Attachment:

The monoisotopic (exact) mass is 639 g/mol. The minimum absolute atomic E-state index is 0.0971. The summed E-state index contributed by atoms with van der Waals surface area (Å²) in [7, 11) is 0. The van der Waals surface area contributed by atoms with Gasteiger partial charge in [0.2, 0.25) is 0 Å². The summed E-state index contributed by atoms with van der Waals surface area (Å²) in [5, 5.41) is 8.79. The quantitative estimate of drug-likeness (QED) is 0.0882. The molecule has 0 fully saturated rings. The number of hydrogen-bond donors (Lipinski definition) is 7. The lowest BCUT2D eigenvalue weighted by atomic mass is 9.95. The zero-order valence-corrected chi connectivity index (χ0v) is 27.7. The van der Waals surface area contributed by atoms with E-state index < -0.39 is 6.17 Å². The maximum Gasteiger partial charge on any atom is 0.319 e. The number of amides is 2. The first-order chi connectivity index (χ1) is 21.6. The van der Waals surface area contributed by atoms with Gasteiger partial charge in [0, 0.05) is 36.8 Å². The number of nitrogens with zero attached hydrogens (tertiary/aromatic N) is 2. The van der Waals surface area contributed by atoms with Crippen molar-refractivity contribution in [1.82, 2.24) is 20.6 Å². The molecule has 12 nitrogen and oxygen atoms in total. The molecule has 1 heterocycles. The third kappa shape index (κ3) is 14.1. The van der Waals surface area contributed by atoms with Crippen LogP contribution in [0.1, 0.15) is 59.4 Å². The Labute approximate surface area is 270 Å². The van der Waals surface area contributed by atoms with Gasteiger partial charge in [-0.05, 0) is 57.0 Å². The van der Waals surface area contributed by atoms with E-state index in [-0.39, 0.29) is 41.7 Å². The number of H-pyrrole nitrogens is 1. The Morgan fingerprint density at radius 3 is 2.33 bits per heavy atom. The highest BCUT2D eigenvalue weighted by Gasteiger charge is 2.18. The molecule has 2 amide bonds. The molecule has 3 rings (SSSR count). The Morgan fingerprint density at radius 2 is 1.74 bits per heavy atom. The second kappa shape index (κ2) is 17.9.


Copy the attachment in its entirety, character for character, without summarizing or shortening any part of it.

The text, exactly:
The monoisotopic (exact) mass is 639 g/mol. The minimum absolute atomic E-state index is 0.0971. The summed E-state index contributed by atoms with van der Waals surface area (Å²) in [7, 11) is 0. The van der Waals surface area contributed by atoms with Gasteiger partial charge in [0.2, 0.25) is 0 Å². The summed E-state index contributed by atoms with van der Waals surface area (Å²) in [5, 5.41) is 8.79. The quantitative estimate of drug-likeness (QED) is 0.0882. The molecule has 0 fully saturated rings. The number of hydrogen-bond donors (Lipinski definition) is 7. The lowest BCUT2D eigenvalue weighted by atomic mass is 9.95. The zero-order valence-corrected chi connectivity index (χ0v) is 27.7. The van der Waals surface area contributed by atoms with E-state index < -0.39 is 6.17 Å². The maximum Gasteiger partial charge on any atom is 0.319 e. The number of amides is 2. The first-order chi connectivity index (χ1) is 21.6. The van der Waals surface area contributed by atoms with Gasteiger partial charge in [0, 0.05) is 36.8 Å². The number of nitrogens with zero attached hydrogens (tertiary/aromatic N) is 2. The van der Waals surface area contributed by atoms with Crippen molar-refractivity contribution in [1.82, 2.24) is 20.6 Å². The molecule has 12 nitrogen and oxygen atoms in total. The molecule has 1 heterocycles. The third kappa shape index (κ3) is 14.1. The van der Waals surface area contributed by atoms with Crippen LogP contribution in [0.1, 0.15) is 59.4 Å². The Labute approximate surface area is 270 Å². The van der Waals surface area contributed by atoms with Gasteiger partial charge in [-0.05, 0) is 57.0 Å². The van der Waals surface area contributed by atoms with E-state index in [-0.39, 0.29) is 41.7 Å². The number of H-pyrrole nitrogens is 1. The Morgan fingerprint density at radius 3 is 2.33 bits per heavy atom. The highest BCUT2D eigenvalue weighted by Gasteiger charge is 2.18. The molecule has 2 amide bonds. The molecule has 3 rings (SSSR count). The Morgan fingerprint density at radius 2 is 1.74 bits per heavy atom. The second kappa shape index (κ2) is 17.9.